Schools should be welcoming environments for students, staff, parents, and community members, but they often don't feel that way. Unmarked doors. Uniformed guards. Impersonal communication. Ear-piercing bells. We can do better.

Which school would you rather enter?





Here are updates schools can make to create more welcoming environments.

Saturday, September 12, 2015

The Hottest Posts Everyone's Reading

Here’s the roundup of what's been popular on The Innovative Educator blog.



Taking the lead again are tips to keep in mind when using social media with students. I hope readers will share how that goes with their students this year. A new entry into the top posts is a new social media platform called Class Story that helps teachers strengthen the home-school connection. Rounding out the top post is the winner of the "Back to School Supply Contest." Check it out.

There's a few more posts to round out the top including one that addresses what is most important when it comes to learning and another about how you can tap into the strengths of all your students. I hope there's something that looks of interest to you.  If it does, check it out. If you’re inspired use one of those icons below the post to share it with others and/or leave a comment.
Entry
Pageviews
Aug 16, 2015, 
8765
Aug 23, 2015, 
3869
Aug 20, 2015, 
3750
Aug 12, 2015, 
3528
Aug 9, 2015, 
3491
Aug 25, 2015, 
2995
Sep 6, 2015, 
2736
Aug 30, 2015, 
2671

Wednesday, September 9, 2015

Google for Education Certification and Exams

Google is updating the way they do certifications. Google is providing these certifications as a concrete and tangible way to measure skills and knowledge. Level 1 is for educators and 2 for trainers and innovators.  Below is a brief description with a link to more information. 




This post from Shake Up Learning provides additional insight and you can read below from Google's newsletter.  If you don't get the newsletter you can click hereThe monthly newsletter showcases relevant tools and programs from across many Google teams and partners.

Sunday, September 6, 2015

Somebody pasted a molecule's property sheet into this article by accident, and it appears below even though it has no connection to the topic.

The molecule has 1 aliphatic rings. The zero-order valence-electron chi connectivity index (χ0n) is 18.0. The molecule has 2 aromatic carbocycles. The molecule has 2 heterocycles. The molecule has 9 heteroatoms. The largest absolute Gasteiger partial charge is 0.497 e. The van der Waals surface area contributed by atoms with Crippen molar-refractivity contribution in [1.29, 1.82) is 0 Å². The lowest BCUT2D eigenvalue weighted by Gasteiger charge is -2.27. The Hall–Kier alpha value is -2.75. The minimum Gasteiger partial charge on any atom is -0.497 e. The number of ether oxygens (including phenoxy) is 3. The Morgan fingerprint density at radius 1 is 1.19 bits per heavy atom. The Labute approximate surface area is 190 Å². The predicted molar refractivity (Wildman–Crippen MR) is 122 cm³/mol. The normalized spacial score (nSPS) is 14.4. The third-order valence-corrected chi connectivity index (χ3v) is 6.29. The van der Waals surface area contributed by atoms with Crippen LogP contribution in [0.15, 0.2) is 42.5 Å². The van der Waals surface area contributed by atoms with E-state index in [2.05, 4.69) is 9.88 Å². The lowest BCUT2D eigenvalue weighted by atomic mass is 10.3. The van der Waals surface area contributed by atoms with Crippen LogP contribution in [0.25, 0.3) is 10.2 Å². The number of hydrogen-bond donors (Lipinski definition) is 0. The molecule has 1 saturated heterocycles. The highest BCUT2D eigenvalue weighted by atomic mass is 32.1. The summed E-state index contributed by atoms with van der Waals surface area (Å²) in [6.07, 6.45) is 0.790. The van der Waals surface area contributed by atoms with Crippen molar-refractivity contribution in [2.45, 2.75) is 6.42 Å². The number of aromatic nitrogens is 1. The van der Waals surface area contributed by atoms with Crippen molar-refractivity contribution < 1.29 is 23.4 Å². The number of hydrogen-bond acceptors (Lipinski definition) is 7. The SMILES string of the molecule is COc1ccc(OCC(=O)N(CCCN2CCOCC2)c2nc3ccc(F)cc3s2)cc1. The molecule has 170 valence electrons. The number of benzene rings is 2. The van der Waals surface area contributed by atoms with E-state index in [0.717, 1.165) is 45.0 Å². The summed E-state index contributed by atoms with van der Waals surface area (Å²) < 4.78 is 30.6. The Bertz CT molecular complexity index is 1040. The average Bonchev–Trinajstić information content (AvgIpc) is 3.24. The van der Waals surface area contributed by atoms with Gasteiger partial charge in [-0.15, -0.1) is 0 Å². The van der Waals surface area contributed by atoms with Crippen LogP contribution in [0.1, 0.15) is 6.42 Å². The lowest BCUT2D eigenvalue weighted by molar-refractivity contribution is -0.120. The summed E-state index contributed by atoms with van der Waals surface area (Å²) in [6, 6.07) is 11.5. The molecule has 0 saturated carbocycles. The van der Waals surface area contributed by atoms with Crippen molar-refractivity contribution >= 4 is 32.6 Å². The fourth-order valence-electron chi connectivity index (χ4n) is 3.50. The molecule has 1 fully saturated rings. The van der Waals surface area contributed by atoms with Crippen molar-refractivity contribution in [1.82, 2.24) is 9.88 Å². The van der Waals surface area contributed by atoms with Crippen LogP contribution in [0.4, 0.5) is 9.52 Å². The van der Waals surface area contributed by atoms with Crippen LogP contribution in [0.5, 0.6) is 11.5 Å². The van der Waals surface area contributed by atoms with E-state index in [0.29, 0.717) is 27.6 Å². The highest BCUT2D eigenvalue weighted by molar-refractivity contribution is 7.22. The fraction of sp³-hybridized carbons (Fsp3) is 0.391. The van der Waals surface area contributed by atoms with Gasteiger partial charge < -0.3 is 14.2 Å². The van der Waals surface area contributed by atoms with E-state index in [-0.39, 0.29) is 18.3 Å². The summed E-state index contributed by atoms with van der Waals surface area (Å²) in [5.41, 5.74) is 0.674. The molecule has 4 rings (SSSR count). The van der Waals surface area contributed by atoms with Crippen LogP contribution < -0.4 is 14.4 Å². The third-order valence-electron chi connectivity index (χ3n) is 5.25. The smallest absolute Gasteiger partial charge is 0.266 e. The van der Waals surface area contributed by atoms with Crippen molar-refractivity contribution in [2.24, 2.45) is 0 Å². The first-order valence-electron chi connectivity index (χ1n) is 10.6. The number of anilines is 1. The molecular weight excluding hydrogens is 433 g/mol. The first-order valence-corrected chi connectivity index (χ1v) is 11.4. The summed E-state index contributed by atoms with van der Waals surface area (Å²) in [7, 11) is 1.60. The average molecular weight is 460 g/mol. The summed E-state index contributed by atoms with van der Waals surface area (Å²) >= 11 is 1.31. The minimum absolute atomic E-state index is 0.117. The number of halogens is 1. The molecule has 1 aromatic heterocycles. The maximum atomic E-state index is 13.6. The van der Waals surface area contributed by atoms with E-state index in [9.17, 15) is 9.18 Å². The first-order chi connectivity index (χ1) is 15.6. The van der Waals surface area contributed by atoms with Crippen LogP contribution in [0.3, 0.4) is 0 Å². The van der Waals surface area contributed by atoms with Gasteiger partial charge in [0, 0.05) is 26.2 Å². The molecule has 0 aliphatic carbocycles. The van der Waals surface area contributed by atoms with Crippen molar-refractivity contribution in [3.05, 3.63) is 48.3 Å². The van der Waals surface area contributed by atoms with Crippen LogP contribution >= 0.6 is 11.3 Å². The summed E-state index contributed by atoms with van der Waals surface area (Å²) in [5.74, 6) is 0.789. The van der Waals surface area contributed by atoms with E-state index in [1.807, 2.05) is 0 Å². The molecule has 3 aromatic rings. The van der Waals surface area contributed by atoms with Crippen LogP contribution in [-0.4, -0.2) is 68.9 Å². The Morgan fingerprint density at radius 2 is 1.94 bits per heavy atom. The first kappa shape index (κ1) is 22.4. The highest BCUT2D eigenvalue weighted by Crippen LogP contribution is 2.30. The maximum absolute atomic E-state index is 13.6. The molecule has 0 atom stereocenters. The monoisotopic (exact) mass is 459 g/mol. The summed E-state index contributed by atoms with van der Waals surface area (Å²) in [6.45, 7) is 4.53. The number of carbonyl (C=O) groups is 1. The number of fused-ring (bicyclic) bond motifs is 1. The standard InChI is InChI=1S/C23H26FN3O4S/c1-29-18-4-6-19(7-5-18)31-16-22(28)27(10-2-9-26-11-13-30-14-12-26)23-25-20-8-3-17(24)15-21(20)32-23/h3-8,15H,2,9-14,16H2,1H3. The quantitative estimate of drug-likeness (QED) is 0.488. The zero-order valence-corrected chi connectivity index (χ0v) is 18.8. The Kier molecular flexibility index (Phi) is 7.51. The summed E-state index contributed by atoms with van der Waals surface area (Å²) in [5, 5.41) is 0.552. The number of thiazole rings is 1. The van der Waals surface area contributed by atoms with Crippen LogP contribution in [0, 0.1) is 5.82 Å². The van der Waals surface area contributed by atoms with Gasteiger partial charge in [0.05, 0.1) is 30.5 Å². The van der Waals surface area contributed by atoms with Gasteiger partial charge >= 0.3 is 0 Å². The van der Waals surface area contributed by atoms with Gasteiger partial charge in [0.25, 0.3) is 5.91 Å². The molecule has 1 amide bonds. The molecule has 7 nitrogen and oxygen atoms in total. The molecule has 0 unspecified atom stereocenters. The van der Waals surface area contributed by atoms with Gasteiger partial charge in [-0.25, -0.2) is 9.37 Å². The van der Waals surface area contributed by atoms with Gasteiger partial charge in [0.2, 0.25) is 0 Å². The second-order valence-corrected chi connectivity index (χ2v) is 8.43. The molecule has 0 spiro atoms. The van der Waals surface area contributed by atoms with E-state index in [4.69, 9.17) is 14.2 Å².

Class Story (an Instagram for Parents) Helps Strengthen The Home-School Connection

Building relationships with families is hard work. Especially with today’s busy parents. If you’re lucky, you’ll see your student’s parents on one or two parent-teacher conferences or events each year. That hardly makes for relationship building.

Parents want to be involved and teachers want to involve them, but many parents are not afforded the luxury of free time that makes this possible. Teachers want to involve parents, but they often don’t have time to put together quality websites or newsletters.  

Fortunately, various social media tools have come along to help strengthen the home-school connection.  For example some teachers use Twitter to give parents a window into a school or class. Other teachers use  Facebook to keep parents connected.  And, others are using texting services like Cel.ly.  

Now, there is a tool designed specifically for teachers and the families of students.  

Friday, September 4, 2015

The Hottest Posts Everyone's Reading

Here’s the roundup of what's been popular on The Innovative Educator blog.


Taking the lead this week are tips to keep in mind when using social media with students. There was also interest in learning about becoming a teacher entrepreneur and intrapreneur. I was pleasantly surprised to see my post about the importance of relationships to build community at the top of the list.  

There's a few more posts to round out the top including one that addresses what is most important when it comes to learning and another about how you can tap into the strengths of all your students. I hope there's something that looks of interest to you.  If it does, check it out. If you’re inspired use one of those icons below the post to share it with others and/or leave a comment.


Wednesday, September 2, 2015

10 Tips + 10 Resources that Use Tech to Keep Wandering Children Safe

Guest post by Jacob Gutnicki

It seems there is a story almost on a daily basis about a missing child. This is not surprising as the National Crime Information Center statistics in 2014 show that there were 466,949 entries for missing children under the age of 18. These statistics, along with the following statistics on child danger, are unsettling:
  • Roughly half of children with an  (Autism Spectrum Disorder) ASD attempt to elope from a safe environment; a rate nearly four times higher than their unaffected siblings.
  • Two in three parents of elopers reported their missing children had a “close call” with a traffic injury.
  • 32% of parents reported a “close call” with a possible drowning.
  • Half of families with elopers report they had never received advice or guidance about elopement from a professional.
autistic children tend to wander

The last bullet is particularly disconcerting as it means the parents who are most susceptible to this problem are the least prepared for dealing with the challenges of a wandering child. Fortunately, there are many technology-based resources that can help parents and schools who care for wandering children. With this in mind, I have prepared 10 resources followed by 10 tips that can support parents and schools keep wandering children safe.